How Saudi Arabia’s King Fahad National Library is preserving Islamic history for posterity


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King Fahad National Library has been playing a key role in ensuring that present and future generations continue to benefit from Islam’s contributions to civilization. (Supplied)


  • Institution in Riyadh holds more than 6,000 rare and original manuscripts and over 73,000 transcripts
  • Kufic Qur’an, written on deer skin and dating to the 9th century CE, is among the library’s collection

RIYADH: The big truth about history is that it inevitably fades into the past, but history can also be captured and preserved for posterity.

In fact, it can be housed and lovingly nourished and tended to withstand the onslaught of time.

Saudi Arabia’s King Fahad National Library has been undertaking this endeavor for the past three decades, playing a seminal role in the preservation of Islamic heritage and ensuring that present and future generations continue to benefit from Islam’s contributions to civilization.


Volume 90%

Established in 1990 in Riyadh, the library is home to more than 6,000 original manuscripts — many of them rare and ancient, including the exquisite Kufic Qur’an, dating to the 9th century CE — and a total of 73,000 paper and electronic transcripts.

“The King Fahad National Library has been interested in preserving manuscripts and heritage since its establishment in 1989, to a point where a royal decree has been issued to the library for the preservation of manuscripts,” Abdulaziz Nasif, the head of the manuscript department, told Arab News.

“The library estimates the manuscript’s value and sets its price when we receive it. Regarding the possession of manuscripts, we welcome everything that is presented to us and everything that is worth owning.”


  • King Fahad National Library has 6,000 original manuscripts and nearly 73,000 photocopied transcripts, with 7,000 of them digitized for online readers.

The Kufic Qur’an at the library, distinguished by its Kufic calligraphy, has one of the oldest scripts in Arabic, a highly angular form of the Arabic alphabet used in the earliest copies of the Qur’an.

It originated in Kufa, a city in southern Iraq, an intellectual hub during the early Islamic period, now known as Baghdad, the capital of Iraq.

“It’s not written on paper but on deer skin,” Nasif said. “Having holy verses written on leather is a form of honoring the text. But the cover is new.”

The Kufic Qur’an was bought from the southern part of the Arabian Peninsula almost 20 years ago and recently rebound to increase its longevity.

Written by Moussa bin Ahmad bin Al-Hijjawi in 968 AH.
Transcriber: Abdullah bin Suleiman bin Ahmad.
Font type and transcription date: Naskh, Friday 16 Shawwal 1901 AH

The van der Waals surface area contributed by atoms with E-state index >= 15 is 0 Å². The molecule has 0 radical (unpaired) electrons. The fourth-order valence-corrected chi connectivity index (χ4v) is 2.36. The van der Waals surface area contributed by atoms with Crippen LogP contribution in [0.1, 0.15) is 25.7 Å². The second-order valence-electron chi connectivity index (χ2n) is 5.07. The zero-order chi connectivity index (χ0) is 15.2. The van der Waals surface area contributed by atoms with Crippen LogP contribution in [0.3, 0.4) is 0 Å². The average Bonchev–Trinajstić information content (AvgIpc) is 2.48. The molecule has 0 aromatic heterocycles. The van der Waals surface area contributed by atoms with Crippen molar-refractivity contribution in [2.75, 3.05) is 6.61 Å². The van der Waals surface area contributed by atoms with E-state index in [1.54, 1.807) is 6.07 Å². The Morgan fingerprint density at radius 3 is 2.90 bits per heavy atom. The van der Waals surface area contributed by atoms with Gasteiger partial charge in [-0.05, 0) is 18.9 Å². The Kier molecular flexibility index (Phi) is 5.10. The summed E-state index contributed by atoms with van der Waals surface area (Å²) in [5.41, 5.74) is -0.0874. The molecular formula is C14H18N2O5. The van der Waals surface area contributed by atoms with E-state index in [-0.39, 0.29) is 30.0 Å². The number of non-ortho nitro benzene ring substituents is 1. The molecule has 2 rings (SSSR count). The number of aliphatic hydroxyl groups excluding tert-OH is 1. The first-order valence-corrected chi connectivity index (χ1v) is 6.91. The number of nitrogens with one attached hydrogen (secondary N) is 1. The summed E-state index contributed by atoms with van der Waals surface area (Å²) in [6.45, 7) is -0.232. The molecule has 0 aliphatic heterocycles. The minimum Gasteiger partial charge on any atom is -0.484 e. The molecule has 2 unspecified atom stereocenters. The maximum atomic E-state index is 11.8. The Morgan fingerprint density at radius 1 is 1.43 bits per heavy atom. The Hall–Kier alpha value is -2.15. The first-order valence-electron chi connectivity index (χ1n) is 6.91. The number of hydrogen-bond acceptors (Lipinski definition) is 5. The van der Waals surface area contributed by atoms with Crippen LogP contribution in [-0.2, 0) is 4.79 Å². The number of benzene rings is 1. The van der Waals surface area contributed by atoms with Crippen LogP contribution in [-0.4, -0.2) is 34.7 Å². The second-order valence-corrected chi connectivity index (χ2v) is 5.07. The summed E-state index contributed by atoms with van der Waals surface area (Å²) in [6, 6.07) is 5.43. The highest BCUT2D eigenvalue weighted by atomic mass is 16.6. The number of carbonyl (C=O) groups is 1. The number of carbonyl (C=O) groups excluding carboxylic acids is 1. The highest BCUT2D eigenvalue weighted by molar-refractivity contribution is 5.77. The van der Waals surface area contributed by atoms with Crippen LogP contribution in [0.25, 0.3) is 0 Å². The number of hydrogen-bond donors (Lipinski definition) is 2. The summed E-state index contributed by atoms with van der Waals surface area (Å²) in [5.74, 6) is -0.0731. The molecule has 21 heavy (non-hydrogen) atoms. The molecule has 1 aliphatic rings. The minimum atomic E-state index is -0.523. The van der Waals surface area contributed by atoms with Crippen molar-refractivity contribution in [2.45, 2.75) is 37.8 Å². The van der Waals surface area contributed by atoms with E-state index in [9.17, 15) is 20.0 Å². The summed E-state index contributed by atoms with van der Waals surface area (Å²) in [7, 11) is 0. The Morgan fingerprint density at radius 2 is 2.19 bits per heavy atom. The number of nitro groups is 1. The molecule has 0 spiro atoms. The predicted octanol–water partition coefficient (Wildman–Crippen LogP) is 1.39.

Observation: An important copy in two volumes, on the sidelines of which are many clarifications. The edges of its first pages are damaged and restored with adhesive tape. ​​​Black ink was used for writing and red was used for the heads of chapters. It has a modern binding.
Number of sheets: 177+149 Sizes: 30.5×20 cm
Number of lines: 29
Saved under: 699/ Al-Ifnaa

The library has other Qur’an manuscripts written in ancient script, besides special books such as the poetic works of Al-Ahnaf Al-Akbari, a famous poet in Baghdad who died in 995 CE.

It also has a copy of Ibn Daqiq Al-Eid’s book “Ahkam Al-Ahkam,” written in the late-14th century. Al-Eid is counted among Islam’s great scholars in the fundamentals of Islamic law and belief.

In addition, the library also owns “Yatimat Al-Dahr,” a book by Abu Mansur Al-Thaalibi, a writer of Persian or Arab origin famous for his anthologies and collection of epigrams.

Once the library acquires a manuscript, a rigorous and exacting approach to its conservation and maintenance is adopted.

“Each manuscript is first sent to the restoration and sanitization department and then returned to our department to be indexed,” Nasif said.

Holy Qur’an, written on vellum (the skin of animals). Its writer took care to present it in a delicate and beautiful manner. The Qur’an manuscripts were produced on horizontally oriented vellum, a common form for such Qur’ans and eras.
It was written in black ink. Short vowels are marked in red ink. The letter
Hamza is written is yellow ink and the shaddah in green ink.
This Qur’an begins with verse 50 of Surah Al Imran and ends with
the end of Surah Abasa.
The two existing binding covers date back to a later time.
Number of papers: 165 Dimension: 25 x 17.5 cm Number of lines: 17 Archive No: 2500/library

However, not every manuscript is sent for restoration “because, sometimes, it can ruin (it),” he said.

The restoration is followed by the indexing process, which is a thorough exercise.

Nasif explained: “To fill the index card, we use information that is listed on the first page, starting with the title, the author’s name, the manuscript’s sizes (height and length), the transcriber’s name (the person who wrote it), and what is written at the end of the manuscript, so that we are able recognize one manuscript from the other having the same specifications.”

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